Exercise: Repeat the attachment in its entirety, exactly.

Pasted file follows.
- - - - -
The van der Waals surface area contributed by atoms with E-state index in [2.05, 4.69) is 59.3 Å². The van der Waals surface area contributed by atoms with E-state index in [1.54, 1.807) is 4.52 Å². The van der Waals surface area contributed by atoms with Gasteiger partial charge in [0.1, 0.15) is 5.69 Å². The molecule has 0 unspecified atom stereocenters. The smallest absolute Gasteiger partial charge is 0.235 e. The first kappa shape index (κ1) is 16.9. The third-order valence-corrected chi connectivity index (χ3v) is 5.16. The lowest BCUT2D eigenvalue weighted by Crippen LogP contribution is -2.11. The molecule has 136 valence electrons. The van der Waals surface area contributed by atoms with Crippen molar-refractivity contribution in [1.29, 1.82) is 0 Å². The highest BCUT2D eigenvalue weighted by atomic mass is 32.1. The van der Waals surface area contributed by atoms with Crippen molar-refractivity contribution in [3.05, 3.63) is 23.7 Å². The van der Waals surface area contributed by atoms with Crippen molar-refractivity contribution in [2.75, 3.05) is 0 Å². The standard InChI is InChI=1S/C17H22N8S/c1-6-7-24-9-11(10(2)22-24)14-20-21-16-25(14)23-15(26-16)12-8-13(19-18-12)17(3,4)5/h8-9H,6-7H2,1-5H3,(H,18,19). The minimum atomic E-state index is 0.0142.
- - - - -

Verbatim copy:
The van der Waals surface area contributed by atoms with E-state index in [2.05, 4.69) is 59.3 Å². The van der Waals surface area contributed by atoms with E-state index in [1.54, 1.807) is 4.52 Å². The van der Waals surface area contributed by atoms with Gasteiger partial charge in [0.1, 0.15) is 5.69 Å². The molecule has 0 unspecified atom stereocenters. The smallest absolute Gasteiger partial charge is 0.235 e. The first kappa shape index (κ1) is 16.9. The third-order valence-corrected chi connectivity index (χ3v) is 5.16. The lowest BCUT2D eigenvalue weighted by Crippen LogP contribution is -2.11. The molecule has 136 valence electrons. The van der Waals surface area contributed by atoms with Crippen molar-refractivity contribution in [1.29, 1.82) is 0 Å². The highest BCUT2D eigenvalue weighted by atomic mass is 32.1. The van der Waals surface area contributed by atoms with Crippen molar-refractivity contribution in [3.05, 3.63) is 23.7 Å². The van der Waals surface area contributed by atoms with Crippen molar-refractivity contribution in [2.75, 3.05) is 0 Å². The standard InChI is InChI=1S/C17H22N8S/c1-6-7-24-9-11(10(2)22-24)14-20-21-16-25(14)23-15(26-16)12-8-13(19-18-12)17(3,4)5/h8-9H,6-7H2,1-5H3,(H,18,19). The minimum atomic E-state index is 0.0142.